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Thread: Finishing The Foot on Smaller Vessels Question

  1. #1
    Join Date
    Jul 2008
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    Finishing The Foot on Smaller Vessels Question

    See Pic below - the bar and cone setup is what i use to turn down the bottom of vessels I make. I will turn the foot down a little concave to a small dowel - then hack saw it off - take it to my Master Carver (like a Dremel) grind down the dowel stub flat - change over to a 120grit flap wheel on the Master Carver and sand the bottom level - then hand sand to whatever finish grit I want. At that point i apply my finish etc and call it done.
    When I do larger vessels this process is much easier to do in regard to finish cuts and sanding - but on smaller ones it can be challanging to get those cuts and reach in to sand the bottom down before cutting it free - also after because there is such a smaller surface area to concentrate on.........................................
    How are others doing it ?
    Attached Thumbnails Attached Thumbnails 20140619_195515.jpg  
    First you have to learn the rules - Beginner
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  2. #2
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    For starters, I don't leave much spare wood at the base. For me, all the extra wood you show at the bottom of the vessel in the photo would be in my way. And instead of taking what was the tenon down to a dowel and sawing it off, I take it down to a cone and turn it off. These pics are from a larger bowl, but I do the same thing on most smaller pieces.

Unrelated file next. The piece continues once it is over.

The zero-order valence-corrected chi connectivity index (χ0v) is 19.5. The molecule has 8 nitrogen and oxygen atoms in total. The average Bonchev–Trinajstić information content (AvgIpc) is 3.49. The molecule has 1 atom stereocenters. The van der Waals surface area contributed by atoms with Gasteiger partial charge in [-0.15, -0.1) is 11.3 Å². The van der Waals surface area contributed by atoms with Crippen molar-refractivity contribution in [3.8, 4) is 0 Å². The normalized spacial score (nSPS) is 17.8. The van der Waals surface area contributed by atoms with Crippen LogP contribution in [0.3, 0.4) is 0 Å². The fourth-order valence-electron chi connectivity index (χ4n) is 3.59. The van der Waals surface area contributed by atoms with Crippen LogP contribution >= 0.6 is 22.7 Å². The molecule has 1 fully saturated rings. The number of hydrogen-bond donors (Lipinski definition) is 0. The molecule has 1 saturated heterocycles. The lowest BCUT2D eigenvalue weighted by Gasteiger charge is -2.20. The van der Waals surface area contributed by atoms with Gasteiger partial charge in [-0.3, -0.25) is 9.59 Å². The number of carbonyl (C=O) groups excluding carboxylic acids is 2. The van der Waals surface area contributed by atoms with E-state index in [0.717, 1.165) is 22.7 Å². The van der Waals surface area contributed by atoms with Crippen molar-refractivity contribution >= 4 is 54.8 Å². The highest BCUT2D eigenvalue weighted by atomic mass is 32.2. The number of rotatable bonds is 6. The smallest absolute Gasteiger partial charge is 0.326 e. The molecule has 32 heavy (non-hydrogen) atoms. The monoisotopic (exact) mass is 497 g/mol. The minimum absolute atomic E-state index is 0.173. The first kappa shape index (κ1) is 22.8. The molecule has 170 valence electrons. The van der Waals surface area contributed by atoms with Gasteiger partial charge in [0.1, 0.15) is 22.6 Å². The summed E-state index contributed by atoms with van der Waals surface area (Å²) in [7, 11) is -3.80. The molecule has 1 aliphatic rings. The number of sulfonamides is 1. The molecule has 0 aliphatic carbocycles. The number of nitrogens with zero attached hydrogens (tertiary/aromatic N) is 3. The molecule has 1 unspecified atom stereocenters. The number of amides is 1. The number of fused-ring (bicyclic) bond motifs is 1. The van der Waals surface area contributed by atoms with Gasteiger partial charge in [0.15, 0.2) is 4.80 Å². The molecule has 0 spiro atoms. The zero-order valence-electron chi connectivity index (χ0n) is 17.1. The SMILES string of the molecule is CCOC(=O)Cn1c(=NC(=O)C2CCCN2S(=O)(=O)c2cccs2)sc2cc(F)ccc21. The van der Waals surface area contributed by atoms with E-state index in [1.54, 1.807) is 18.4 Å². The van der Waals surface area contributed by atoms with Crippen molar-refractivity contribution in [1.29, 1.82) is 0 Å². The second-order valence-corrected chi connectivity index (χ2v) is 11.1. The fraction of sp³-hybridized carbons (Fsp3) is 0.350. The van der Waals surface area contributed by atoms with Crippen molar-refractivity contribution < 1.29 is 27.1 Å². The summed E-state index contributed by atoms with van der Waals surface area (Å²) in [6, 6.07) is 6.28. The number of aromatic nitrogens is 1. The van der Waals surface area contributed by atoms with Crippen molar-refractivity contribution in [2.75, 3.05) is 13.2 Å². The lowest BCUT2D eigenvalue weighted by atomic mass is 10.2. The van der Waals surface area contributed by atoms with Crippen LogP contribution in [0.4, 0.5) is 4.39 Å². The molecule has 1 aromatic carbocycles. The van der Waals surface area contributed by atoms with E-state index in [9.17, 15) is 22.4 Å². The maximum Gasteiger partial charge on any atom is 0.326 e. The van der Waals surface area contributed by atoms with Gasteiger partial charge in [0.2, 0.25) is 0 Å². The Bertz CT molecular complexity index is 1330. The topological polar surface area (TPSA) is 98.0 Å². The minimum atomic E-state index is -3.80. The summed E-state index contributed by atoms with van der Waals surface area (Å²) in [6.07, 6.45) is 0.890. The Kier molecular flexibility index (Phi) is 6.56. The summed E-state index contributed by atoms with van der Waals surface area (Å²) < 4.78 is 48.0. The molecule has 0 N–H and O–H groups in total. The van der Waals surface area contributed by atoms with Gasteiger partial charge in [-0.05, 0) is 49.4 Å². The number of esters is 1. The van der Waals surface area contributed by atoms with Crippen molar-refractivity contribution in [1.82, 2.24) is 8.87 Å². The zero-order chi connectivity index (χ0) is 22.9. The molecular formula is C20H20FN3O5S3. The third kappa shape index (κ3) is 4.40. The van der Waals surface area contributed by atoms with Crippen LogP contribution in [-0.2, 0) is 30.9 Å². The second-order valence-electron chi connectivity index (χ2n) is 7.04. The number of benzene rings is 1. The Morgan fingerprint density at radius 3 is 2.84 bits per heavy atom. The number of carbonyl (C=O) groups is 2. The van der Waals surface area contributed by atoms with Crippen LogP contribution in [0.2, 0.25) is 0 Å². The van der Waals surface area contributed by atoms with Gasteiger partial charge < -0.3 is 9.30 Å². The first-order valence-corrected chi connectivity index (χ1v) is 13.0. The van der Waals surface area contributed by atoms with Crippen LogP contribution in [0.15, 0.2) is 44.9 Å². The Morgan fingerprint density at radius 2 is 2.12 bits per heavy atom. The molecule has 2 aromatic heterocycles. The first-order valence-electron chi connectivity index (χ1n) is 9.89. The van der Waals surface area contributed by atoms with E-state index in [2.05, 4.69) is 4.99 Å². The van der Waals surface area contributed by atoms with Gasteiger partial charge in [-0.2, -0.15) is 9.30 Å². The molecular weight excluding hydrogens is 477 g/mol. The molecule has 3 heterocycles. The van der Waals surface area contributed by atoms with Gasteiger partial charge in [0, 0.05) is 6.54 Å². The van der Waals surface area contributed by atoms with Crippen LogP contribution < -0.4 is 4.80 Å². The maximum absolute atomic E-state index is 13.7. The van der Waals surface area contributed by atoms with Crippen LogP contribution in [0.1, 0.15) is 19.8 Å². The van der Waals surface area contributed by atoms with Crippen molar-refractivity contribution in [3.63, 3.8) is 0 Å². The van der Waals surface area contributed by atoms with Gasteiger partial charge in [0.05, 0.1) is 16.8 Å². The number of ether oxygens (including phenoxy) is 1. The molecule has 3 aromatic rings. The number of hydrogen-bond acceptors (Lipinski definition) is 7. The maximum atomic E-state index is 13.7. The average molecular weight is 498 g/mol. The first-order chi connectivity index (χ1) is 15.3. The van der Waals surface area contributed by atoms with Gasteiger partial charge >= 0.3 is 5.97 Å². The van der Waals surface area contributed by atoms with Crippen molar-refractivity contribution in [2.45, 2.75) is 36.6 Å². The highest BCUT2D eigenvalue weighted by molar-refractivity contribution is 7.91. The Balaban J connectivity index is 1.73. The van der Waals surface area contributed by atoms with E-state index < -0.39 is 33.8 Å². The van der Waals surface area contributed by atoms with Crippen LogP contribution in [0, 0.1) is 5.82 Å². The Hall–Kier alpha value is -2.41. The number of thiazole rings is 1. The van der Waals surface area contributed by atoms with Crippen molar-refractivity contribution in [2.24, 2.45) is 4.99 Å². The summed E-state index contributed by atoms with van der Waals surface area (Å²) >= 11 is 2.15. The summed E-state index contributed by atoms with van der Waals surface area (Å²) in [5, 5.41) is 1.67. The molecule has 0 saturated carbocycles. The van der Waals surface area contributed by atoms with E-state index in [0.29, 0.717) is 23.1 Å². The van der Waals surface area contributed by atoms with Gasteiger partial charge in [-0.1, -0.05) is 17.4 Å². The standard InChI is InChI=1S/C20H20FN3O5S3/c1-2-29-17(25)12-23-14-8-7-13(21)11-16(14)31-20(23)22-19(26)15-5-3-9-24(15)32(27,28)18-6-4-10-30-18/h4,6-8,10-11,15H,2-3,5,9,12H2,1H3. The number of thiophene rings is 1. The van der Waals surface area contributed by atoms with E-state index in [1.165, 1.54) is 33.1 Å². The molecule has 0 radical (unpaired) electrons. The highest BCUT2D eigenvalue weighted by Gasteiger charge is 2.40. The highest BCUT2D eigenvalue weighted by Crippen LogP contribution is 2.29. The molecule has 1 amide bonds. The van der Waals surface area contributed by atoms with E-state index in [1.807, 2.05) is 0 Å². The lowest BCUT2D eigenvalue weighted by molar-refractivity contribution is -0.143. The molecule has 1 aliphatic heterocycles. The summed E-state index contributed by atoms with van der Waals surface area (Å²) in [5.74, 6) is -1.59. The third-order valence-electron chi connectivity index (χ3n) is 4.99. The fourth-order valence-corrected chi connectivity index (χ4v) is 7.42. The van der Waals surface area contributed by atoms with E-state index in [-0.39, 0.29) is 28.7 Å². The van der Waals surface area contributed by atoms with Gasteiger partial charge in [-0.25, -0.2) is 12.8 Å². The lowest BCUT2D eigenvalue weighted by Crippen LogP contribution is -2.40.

First, I reverse the piece into whatever kind of jam or friction chuck I have handy. For this bowl, I used another rough-turned bowl that was a bit smaller than the mesquite bowl I was making. I mounted the rough bowl onto the chuck and trued it up first.
    Click image for larger version. 

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    Next I used some neoprene shelf lining pad between the two bowls, and mated them face to face (one inside the other), using the tailstock to hold them together.
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    I made sure the live center went into the original divot that was made with the tenon was first turned.
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    Then I gradually turned the tenon down into a peg that's about the size of the cup on my live center.
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    At this point on this bowl, I added some plastic stretch wrap as a "safety net" in case something went wrong with the rest of the operation. It's not mandatory, but prevents the accidental launching of the nearly finished bowl across the shop.
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    Then I started turning the peg into a cone...
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    My 3/8" shallow detail gouge is ideal for this...
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    Taking very light cuts at the end, eventually the cone is completely severed from the bottom of the bowl. In this pic, the cone is not spinning, but you can see the bowl still is.
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    Since I had stretch wrap on this piece, I was able to move the tailstock away a little bit and make a few very light finishing cuts on the bottom. Without the stretch wrap, I'd have done the final smoothing off the lathe with sandpaper, either with my 2" pneumatic ROS, or by hand...